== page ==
In our previous blog, we talked about Project Lean and the groundbreaking efforts to reduce saturated fat in the American Diet. We recently spoke with Dr. Sarah Samuels who told us, “The focus now is on improving access to healthy foods and opportunities for physical activity by changing food environments in schools and neighborhoods and opening up parks and playgrounds and school yards.”

Believe it or not, these days, play time means screen time. USA Today reports some schools broadcast Nintendo Wii “exergames” in classrooms and afterschool programs because they make exercise more attractive to kids. An elementary school in Los Angeles is using Dance Dance Revolution in PE class that has kids lined up waiting to work out!  Earlier this year, the American Academy of Pediatrics gave their seal of approval on the games. Of course, these video games can’t supplant real exercise, which we boomers prefer, and tackling childhood obesity takes more than increased activity levels. How about restricting how junk food is marketed to kids? Also, over the past decade, many studies have shown that children from families who eat together do better in school, that eating “whole” foods is healthier, that eating sustainably will save the environment.

Awareness of eating the right kinds of foods and eating smart has moved front and center. Product labeling is continually being refined. The Food & Drug Administration (FDA) along with the U.S. Department of Agriculture (USDA) are diligent in oversight of the safety of our food supply, and the USDA revised the food pyramid and nutritional guidelines. Education and outreach projects connect local food producers and consumers. And, Dr. Samuels’ work has resulted in legislation, policy changes and programs that have reshaped the environment, creating opportunities for healthier choices.”

To reclaim the pleasures of eating and sharing meals in a culture overrun by industrial agriculture and flavorless, even dangerous food, the farm to table and locavore movements continue to gain momentum. We boomers know that long-term maintenance of our well-being has environmental dimensions and an organic food supply source, free of toxins and hormones, is critical. The pure food movement makes sense to those concerned about gene-altered food, as well. We reviewed Rare Seeds, where you will find information on heirloom agriculture. Anyone who has tasted an heirloom tomato can attest to its purely sublime flavor!  There are more farmer’s markets, food cooperatives and community gardens in towns, and more people growing their own food, even in cities.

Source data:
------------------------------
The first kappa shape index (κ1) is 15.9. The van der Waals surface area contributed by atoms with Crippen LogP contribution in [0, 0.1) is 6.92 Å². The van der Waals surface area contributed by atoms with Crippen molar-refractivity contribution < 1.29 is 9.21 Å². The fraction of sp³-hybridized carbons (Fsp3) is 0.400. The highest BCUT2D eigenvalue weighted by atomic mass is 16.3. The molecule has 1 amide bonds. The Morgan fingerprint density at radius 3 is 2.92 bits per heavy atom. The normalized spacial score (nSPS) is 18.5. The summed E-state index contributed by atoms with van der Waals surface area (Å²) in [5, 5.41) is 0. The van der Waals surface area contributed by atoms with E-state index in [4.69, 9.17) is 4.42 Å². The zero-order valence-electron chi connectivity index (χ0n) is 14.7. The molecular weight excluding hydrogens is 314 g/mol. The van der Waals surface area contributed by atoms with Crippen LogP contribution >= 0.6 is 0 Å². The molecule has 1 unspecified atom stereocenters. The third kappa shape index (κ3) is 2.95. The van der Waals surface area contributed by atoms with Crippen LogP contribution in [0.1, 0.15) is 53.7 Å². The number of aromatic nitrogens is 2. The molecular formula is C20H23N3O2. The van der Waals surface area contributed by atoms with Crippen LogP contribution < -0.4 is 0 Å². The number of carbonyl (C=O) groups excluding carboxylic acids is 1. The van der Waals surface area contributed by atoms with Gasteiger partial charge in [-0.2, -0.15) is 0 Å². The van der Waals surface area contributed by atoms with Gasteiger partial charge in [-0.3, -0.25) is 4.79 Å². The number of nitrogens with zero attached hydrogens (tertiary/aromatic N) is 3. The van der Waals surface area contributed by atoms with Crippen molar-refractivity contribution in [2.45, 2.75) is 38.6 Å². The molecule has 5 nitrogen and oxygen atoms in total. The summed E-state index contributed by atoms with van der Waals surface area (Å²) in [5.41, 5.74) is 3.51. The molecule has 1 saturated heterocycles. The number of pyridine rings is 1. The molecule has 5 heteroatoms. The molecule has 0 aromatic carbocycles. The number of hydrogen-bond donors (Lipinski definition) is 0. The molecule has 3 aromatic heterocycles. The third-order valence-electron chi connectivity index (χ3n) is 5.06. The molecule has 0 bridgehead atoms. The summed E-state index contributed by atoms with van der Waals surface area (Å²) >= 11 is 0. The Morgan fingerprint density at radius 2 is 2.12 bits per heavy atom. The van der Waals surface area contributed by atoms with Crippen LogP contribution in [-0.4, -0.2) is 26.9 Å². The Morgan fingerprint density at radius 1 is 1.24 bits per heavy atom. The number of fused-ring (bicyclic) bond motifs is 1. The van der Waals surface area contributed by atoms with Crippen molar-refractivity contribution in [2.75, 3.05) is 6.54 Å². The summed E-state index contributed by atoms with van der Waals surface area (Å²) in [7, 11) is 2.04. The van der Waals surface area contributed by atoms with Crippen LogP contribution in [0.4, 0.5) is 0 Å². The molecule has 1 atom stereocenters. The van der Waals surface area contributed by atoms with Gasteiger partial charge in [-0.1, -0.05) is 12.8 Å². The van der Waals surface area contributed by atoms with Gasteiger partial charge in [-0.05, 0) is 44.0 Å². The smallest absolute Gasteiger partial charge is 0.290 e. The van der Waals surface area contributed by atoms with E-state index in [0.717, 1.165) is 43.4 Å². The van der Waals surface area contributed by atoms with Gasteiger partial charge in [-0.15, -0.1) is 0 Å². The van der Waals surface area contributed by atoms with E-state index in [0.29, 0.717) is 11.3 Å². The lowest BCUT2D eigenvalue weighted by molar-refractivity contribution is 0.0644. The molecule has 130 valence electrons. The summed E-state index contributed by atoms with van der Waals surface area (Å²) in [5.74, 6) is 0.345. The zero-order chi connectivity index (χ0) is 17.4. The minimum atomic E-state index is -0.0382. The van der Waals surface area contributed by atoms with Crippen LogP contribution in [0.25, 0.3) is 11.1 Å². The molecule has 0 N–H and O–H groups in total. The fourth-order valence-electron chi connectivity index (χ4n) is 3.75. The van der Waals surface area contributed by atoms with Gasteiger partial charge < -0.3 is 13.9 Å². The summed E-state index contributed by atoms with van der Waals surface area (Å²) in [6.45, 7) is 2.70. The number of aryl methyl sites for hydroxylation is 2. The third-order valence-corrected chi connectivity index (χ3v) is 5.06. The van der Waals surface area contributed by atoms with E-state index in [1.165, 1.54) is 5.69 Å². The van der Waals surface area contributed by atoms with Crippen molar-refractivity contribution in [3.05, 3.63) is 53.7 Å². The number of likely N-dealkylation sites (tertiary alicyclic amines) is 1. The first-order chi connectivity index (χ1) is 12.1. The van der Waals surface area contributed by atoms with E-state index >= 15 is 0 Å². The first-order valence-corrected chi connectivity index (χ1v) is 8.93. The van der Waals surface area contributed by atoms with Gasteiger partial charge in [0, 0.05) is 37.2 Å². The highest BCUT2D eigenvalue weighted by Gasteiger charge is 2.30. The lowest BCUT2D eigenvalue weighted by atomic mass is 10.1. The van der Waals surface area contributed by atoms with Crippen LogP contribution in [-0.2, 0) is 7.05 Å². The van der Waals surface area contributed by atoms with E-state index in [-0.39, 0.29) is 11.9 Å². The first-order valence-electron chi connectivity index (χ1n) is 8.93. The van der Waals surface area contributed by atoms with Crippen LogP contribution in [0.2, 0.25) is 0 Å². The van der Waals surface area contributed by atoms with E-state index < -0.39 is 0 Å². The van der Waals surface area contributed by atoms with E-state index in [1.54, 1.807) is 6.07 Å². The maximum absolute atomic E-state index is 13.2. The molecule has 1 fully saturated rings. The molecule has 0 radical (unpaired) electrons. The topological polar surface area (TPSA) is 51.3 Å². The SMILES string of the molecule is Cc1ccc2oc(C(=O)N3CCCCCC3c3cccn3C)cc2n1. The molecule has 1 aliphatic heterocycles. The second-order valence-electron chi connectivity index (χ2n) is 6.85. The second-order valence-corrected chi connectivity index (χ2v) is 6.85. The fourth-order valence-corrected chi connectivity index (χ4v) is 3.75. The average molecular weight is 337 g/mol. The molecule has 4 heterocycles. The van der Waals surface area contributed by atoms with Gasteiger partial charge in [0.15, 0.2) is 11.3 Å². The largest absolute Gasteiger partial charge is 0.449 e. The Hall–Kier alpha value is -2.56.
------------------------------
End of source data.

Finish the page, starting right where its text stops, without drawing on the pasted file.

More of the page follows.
In our reviews of The Roadmap to 100 – The Breakthrough Science of Living a Long and Healthy Life, and of The Longevity Prescription: The 8 Proven Keys to a Long, Healthy Life both Dr. Walter Bortz and Dr. Robert N. Butler agree that healthy aging requires taking ownership. Among their prescriptive advice is to eat our way to health by making healthy food choices. None of us wants to live long without a strong body and clear mind.

Boomers are invested in maintaining optimum wellness. We applaud Dr. Samuels and her associates, who are on the frontlines doing “research to inform and shape policies to remove junk food, especially from schools and after school programs, improve the quality of PE, improve neighborhood stores, bring farmer’s markets and produce stands into low income communities… and evaluate community-wide initiatives across California and the nation.”

Such initiatives help us set the example for our progeny, by actively taking charge of living well.

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